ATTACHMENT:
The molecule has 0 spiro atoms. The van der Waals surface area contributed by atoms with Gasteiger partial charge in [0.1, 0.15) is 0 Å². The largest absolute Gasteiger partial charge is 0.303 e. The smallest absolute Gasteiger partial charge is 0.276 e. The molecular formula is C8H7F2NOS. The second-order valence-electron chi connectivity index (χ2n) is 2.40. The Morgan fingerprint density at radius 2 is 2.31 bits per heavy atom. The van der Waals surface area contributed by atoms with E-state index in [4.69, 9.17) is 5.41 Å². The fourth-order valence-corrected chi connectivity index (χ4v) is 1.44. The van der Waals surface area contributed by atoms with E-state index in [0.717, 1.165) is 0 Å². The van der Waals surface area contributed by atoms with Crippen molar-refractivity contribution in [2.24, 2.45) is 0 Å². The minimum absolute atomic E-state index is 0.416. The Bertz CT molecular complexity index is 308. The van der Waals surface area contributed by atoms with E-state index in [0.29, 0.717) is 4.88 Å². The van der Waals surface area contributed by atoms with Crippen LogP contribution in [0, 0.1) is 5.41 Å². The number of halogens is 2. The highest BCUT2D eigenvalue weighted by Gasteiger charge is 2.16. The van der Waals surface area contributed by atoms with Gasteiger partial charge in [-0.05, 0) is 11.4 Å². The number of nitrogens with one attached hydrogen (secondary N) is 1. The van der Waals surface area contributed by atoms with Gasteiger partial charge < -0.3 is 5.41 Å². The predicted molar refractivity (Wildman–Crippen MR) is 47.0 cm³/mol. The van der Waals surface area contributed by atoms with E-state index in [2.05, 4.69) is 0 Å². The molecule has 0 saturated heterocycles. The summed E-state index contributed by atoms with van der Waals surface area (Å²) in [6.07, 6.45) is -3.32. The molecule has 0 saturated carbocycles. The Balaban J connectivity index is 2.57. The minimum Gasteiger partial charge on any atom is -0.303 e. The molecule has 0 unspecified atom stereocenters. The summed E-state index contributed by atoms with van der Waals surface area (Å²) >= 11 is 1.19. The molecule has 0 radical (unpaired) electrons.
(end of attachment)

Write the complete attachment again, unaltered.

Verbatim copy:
The molecule has 0 spiro atoms. The van der Waals surface area contributed by atoms with Gasteiger partial charge in [0.1, 0.15) is 0 Å². The largest absolute Gasteiger partial charge is 0.303 e. The smallest absolute Gasteiger partial charge is 0.276 e. The molecular formula is C8H7F2NOS. The second-order valence-electron chi connectivity index (χ2n) is 2.40. The Morgan fingerprint density at radius 2 is 2.31 bits per heavy atom. The van der Waals surface area contributed by atoms with E-state index in [4.69, 9.17) is 5.41 Å². The fourth-order valence-corrected chi connectivity index (χ4v) is 1.44. The van der Waals surface area contributed by atoms with E-state index in [0.717, 1.165) is 0 Å². The van der Waals surface area contributed by atoms with Crippen molar-refractivity contribution in [2.24, 2.45) is 0 Å². The minimum absolute atomic E-state index is 0.416. The Bertz CT molecular complexity index is 308. The van der Waals surface area contributed by atoms with E-state index in [0.29, 0.717) is 4.88 Å². The van der Waals surface area contributed by atoms with Crippen LogP contribution in [0, 0.1) is 5.41 Å². The number of halogens is 2. The highest BCUT2D eigenvalue weighted by Gasteiger charge is 2.16. The van der Waals surface area contributed by atoms with Gasteiger partial charge in [-0.05, 0) is 11.4 Å². The number of nitrogens with one attached hydrogen (secondary N) is 1. The van der Waals surface area contributed by atoms with Gasteiger partial charge < -0.3 is 5.41 Å². The predicted molar refractivity (Wildman–Crippen MR) is 47.0 cm³/mol. The van der Waals surface area contributed by atoms with E-state index in [2.05, 4.69) is 0 Å². The molecule has 0 saturated heterocycles. The summed E-state index contributed by atoms with van der Waals surface area (Å²) in [6.07, 6.45) is -3.32. The molecule has 0 saturated carbocycles. The Balaban J connectivity index is 2.57. The minimum Gasteiger partial charge on any atom is -0.303 e. The molecule has 0 unspecified atom stereocenters. The summed E-state index contributed by atoms with van der Waals surface area (Å²) >= 11 is 1.19. The molecule has 0 radical (unpaired) electrons.